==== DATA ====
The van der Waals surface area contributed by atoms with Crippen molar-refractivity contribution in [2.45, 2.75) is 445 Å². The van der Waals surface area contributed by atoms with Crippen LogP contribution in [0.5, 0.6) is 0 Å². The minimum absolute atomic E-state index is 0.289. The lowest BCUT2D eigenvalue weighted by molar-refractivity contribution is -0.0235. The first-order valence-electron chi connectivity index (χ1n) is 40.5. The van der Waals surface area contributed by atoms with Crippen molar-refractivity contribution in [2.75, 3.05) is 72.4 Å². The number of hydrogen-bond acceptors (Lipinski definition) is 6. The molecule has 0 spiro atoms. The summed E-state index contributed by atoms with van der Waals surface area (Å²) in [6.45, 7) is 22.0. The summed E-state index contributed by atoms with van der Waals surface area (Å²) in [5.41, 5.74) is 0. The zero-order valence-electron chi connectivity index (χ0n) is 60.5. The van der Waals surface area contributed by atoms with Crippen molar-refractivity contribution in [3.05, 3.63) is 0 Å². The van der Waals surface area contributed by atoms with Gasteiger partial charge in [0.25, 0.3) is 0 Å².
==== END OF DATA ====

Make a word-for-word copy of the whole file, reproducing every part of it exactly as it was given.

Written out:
The van der Waals surface area contributed by atoms with Crippen molar-refractivity contribution in [2.45, 2.75) is 445 Å². The van der Waals surface area contributed by atoms with Crippen LogP contribution in [0.5, 0.6) is 0 Å². The minimum absolute atomic E-state index is 0.289. The lowest BCUT2D eigenvalue weighted by molar-refractivity contribution is -0.0235. The first-order valence-electron chi connectivity index (χ1n) is 40.5. The van der Waals surface area contributed by atoms with Crippen molar-refractivity contribution in [2.75, 3.05) is 72.4 Å². The number of hydrogen-bond acceptors (Lipinski definition) is 6. The molecule has 0 spiro atoms. The summed E-state index contributed by atoms with van der Waals surface area (Å²) in [6.45, 7) is 22.0. The summed E-state index contributed by atoms with van der Waals surface area (Å²) in [5.41, 5.74) is 0. The zero-order valence-electron chi connectivity index (χ0n) is 60.5. The van der Waals surface area contributed by atoms with Crippen molar-refractivity contribution in [3.05, 3.63) is 0 Å². The van der Waals surface area contributed by atoms with Gasteiger partial charge in [0.25, 0.3) is 0 Å².